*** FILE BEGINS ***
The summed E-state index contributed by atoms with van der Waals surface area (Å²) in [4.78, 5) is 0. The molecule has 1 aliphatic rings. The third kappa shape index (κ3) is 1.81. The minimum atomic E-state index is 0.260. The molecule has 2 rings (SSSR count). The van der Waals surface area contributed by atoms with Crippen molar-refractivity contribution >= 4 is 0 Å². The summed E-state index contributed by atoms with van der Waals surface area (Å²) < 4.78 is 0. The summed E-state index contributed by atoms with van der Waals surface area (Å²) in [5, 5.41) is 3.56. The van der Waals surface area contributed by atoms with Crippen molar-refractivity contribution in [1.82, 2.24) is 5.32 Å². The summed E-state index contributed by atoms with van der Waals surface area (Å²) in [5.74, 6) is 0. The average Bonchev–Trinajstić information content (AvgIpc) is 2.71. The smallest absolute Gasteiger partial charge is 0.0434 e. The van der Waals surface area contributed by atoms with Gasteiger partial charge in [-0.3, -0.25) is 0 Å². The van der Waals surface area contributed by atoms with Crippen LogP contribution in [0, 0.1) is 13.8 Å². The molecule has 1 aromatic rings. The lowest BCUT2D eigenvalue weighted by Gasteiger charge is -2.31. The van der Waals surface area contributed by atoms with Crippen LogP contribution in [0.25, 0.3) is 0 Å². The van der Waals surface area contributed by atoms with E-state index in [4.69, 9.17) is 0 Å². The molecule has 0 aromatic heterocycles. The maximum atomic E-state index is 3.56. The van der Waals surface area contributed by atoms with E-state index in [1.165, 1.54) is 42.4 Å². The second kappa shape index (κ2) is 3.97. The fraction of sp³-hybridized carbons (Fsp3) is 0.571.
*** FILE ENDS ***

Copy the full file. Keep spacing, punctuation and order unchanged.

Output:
The summed E-state index contributed by atoms with van der Waals surface area (Å²) in [4.78, 5) is 0. The molecule has 1 aliphatic rings. The third kappa shape index (κ3) is 1.81. The minimum atomic E-state index is 0.260. The molecule has 2 rings (SSSR count). The van der Waals surface area contributed by atoms with Crippen molar-refractivity contribution >= 4 is 0 Å². The summed E-state index contributed by atoms with van der Waals surface area (Å²) < 4.78 is 0. The summed E-state index contributed by atoms with van der Waals surface area (Å²) in [5, 5.41) is 3.56. The van der Waals surface area contributed by atoms with Crippen molar-refractivity contribution in [1.82, 2.24) is 5.32 Å². The summed E-state index contributed by atoms with van der Waals surface area (Å²) in [5.74, 6) is 0. The average Bonchev–Trinajstić information content (AvgIpc) is 2.71. The smallest absolute Gasteiger partial charge is 0.0434 e. The van der Waals surface area contributed by atoms with Gasteiger partial charge in [-0.3, -0.25) is 0 Å². The van der Waals surface area contributed by atoms with Crippen LogP contribution in [0, 0.1) is 13.8 Å². The molecule has 1 aromatic rings. The lowest BCUT2D eigenvalue weighted by Gasteiger charge is -2.31. The van der Waals surface area contributed by atoms with Crippen LogP contribution in [0.25, 0.3) is 0 Å². The van der Waals surface area contributed by atoms with E-state index in [4.69, 9.17) is 0 Å². The molecule has 0 aromatic heterocycles. The maximum atomic E-state index is 3.56. The van der Waals surface area contributed by atoms with E-state index in [1.165, 1.54) is 42.4 Å². The second kappa shape index (κ2) is 3.97. The fraction of sp³-hybridized carbons (Fsp3) is 0.571.